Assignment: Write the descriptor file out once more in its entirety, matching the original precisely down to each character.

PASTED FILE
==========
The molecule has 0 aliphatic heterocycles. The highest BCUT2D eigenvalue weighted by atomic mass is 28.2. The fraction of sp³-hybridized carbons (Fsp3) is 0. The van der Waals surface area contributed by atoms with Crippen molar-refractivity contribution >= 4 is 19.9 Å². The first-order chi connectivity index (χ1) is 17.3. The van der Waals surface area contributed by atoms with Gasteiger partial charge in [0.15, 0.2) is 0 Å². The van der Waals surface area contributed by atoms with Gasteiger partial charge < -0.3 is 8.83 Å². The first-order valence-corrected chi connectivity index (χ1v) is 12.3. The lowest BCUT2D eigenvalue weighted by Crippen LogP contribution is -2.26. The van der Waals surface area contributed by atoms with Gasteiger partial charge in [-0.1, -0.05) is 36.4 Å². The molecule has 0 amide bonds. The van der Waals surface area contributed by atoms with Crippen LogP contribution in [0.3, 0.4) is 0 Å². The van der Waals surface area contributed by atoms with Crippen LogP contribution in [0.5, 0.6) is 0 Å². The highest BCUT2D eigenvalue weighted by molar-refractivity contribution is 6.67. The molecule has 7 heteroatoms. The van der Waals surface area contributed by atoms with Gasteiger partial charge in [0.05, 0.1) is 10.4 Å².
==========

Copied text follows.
The molecule has 0 aliphatic heterocycles. The highest BCUT2D eigenvalue weighted by atomic mass is 28.2. The fraction of sp³-hybridized carbons (Fsp3) is 0. The van der Waals surface area contributed by atoms with Crippen molar-refractivity contribution >= 4 is 19.9 Å². The first-order chi connectivity index (χ1) is 17.3. The van der Waals surface area contributed by atoms with Gasteiger partial charge in [0.15, 0.2) is 0 Å². The van der Waals surface area contributed by atoms with Gasteiger partial charge < -0.3 is 8.83 Å². The first-order valence-corrected chi connectivity index (χ1v) is 12.3. The lowest BCUT2D eigenvalue weighted by Crippen LogP contribution is -2.26. The van der Waals surface area contributed by atoms with Gasteiger partial charge in [-0.1, -0.05) is 36.4 Å². The molecule has 0 amide bonds. The van der Waals surface area contributed by atoms with Crippen LogP contribution in [0.3, 0.4) is 0 Å². The van der Waals surface area contributed by atoms with Crippen LogP contribution in [0.5, 0.6) is 0 Å². The highest BCUT2D eigenvalue weighted by molar-refractivity contribution is 6.67. The molecule has 7 heteroatoms. The van der Waals surface area contributed by atoms with Gasteiger partial charge in [0.05, 0.1) is 10.4 Å².